• B1 mapping;
  • RF mapping;
  • flip angle;
  • Bloch-Siegert shift;
  • off resonance;
  • parallel transmit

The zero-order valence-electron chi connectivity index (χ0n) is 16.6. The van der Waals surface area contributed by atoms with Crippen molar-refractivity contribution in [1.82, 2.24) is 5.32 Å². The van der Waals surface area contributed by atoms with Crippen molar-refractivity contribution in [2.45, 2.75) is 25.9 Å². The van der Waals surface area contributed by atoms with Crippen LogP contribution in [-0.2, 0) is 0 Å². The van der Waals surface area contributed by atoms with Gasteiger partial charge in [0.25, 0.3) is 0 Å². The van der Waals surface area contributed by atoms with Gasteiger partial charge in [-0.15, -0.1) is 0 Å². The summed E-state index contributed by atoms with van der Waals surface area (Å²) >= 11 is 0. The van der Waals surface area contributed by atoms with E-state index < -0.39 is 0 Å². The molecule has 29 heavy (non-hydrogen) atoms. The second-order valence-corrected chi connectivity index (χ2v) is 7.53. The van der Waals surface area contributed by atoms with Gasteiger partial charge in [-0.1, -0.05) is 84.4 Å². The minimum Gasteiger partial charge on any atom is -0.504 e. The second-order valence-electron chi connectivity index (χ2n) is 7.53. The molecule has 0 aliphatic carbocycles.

A novel method for amplitude of radiofrequency field (Bmath image) mapping based on the Bloch-Siegert shift is presented. Unlike conventionally applied double-angle or other signal magnitude–based methods, it encodes the B1 information into signal phase, resulting in important advantages in terms of acquisition speed, accuracy, and robustness. The Bloch-Siegert frequency shift is caused by irradiating with an off-resonance radiofrequency pulse following conventional spin excitation. When applying the off-resonance radiofrequency in the kilohertz range, spin nutation can be neglected and the primarily observed effect is a spin precession frequency shift. This shift is proportional to the square of the magnitude of Bmath image. Adding gradient image encoding following the off-resonance pulse allows one to acquire spatially resolved B1 maps. The frequency shift from the Bloch-Siegert effect gives a phase shift in the image that is proportional to Bmath image. The phase difference of two acquisitions, with the radiofrequency pulse applied at two frequencies symmetrically around the water resonance, is used to eliminate undesired off-resonance effects due to amplitude of static field inhomogeneity and chemical shift. In vivo Bloch-Siegert B1 mapping with 25 sec/slice is demonstrated to be quantitatively comparable to a 21-min double-angle map. As such, this method enables robust, high-resolution Bmath image mapping in a clinically acceptable time frame. Magn Reson Med 63:1315–1322, 2010. © 2010 Wiley-Liss, Inc.